Huang-Power initially kept working freelance in fashion, but when the pandemic hit, the bottom fell out of the industry. This provided a welcome break from a career that was taking its toll on her.
“It sounds glamourous, but it wasn’t,” Huang-Power says. “12 years was enough.”
She says that most of her former fashion colleagues switched direction and took up careers in wellness. Some are pilates and yoga instructors, others are life coaches. In a way, Huang-Power’s dumplings are products of a similar interest in the well-being of others.
“Food always has been a huge part of my life. I think that for a lot of Asian families, food is the main thing. And food is how many people show love and show they care.” Huang-Power explains that saying “Have you eaten today?” demonstrates concern for someone’s well-being. It’s like saying, “How are you?”
And so, with the fashion industry at a standstill, Huang-Power cancelled the contracts she’d been working on and found another creative and productive outlet.
“I started making dumplings for my friends and for Ben’s family and for charity, just to do something with my time.”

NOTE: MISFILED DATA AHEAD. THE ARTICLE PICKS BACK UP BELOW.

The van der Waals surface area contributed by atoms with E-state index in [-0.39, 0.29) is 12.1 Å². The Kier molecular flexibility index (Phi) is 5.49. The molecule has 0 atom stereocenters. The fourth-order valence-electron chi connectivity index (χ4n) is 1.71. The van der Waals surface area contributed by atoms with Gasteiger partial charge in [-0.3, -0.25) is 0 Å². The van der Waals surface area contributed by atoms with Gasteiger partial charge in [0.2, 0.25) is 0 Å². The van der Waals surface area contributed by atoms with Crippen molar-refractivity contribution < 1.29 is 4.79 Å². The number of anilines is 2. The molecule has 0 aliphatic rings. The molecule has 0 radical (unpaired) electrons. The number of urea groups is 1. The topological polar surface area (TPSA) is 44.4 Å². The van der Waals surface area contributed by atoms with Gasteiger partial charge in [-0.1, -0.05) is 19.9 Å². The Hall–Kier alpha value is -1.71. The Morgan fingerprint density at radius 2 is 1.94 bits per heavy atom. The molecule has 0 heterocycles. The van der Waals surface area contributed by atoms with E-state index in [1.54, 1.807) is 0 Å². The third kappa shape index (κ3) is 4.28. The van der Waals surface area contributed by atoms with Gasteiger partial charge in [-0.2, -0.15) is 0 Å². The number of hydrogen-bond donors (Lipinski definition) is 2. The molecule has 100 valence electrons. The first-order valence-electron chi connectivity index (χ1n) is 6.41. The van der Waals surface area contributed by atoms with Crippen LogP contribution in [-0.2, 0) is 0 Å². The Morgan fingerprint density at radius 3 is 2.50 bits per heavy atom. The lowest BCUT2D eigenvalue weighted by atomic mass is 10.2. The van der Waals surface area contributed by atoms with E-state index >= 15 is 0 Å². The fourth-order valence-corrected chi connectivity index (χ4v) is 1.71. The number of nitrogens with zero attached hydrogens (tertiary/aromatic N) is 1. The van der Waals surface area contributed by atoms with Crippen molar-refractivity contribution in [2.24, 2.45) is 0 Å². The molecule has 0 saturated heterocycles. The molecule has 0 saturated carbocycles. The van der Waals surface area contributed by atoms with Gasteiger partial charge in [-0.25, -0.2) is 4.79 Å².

The charity Huang-Power raised money for is Lupus Canada. She has lupus herself, and is keen to increase awareness of this little-known autoimmune disease. May is Lupus Awareness Month, and that’s when she started dumpling production.
Her intention was to highlight the disease and raise money while doing something she liked. At the same time, she was connecting with her cultural heritage and her family at a time when she couldn’t travel to England to see them.
Once May ended and Lupus Awareness Month was over, Huang-Power didn’t intend to make more dumplings. Her arms and hands were tired. She had “dumpling claw,” she says, gesturing with her hands. However, once friends got a taste for the dumplings, they didn’t want the supply to dry up. When Huang-Power suggested she might not continue, friends offered to pay for them. It’s then that she thought, “Maybe there’s something here.”